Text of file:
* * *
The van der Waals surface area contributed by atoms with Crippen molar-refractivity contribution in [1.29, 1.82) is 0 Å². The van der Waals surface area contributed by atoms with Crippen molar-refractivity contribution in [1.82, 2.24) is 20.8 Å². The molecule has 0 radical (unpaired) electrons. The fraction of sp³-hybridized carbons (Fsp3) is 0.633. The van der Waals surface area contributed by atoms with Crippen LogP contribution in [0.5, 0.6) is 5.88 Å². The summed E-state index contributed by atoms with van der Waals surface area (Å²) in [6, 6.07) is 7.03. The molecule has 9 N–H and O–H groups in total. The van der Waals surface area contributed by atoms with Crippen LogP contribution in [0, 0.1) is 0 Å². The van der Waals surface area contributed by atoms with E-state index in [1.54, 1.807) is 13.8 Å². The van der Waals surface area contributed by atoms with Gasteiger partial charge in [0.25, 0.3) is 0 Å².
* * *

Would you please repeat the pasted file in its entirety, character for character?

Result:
The van der Waals surface area contributed by atoms with Crippen molar-refractivity contribution in [1.29, 1.82) is 0 Å². The van der Waals surface area contributed by atoms with Crippen molar-refractivity contribution in [1.82, 2.24) is 20.8 Å². The molecule has 0 radical (unpaired) electrons. The fraction of sp³-hybridized carbons (Fsp3) is 0.633. The van der Waals surface area contributed by atoms with Crippen LogP contribution in [0.5, 0.6) is 5.88 Å². The summed E-state index contributed by atoms with van der Waals surface area (Å²) in [6, 6.07) is 7.03. The molecule has 9 N–H and O–H groups in total. The van der Waals surface area contributed by atoms with Crippen LogP contribution in [0, 0.1) is 0 Å². The van der Waals surface area contributed by atoms with E-state index in [1.54, 1.807) is 13.8 Å². The van der Waals surface area contributed by atoms with Gasteiger partial charge in [0.25, 0.3) is 0 Å².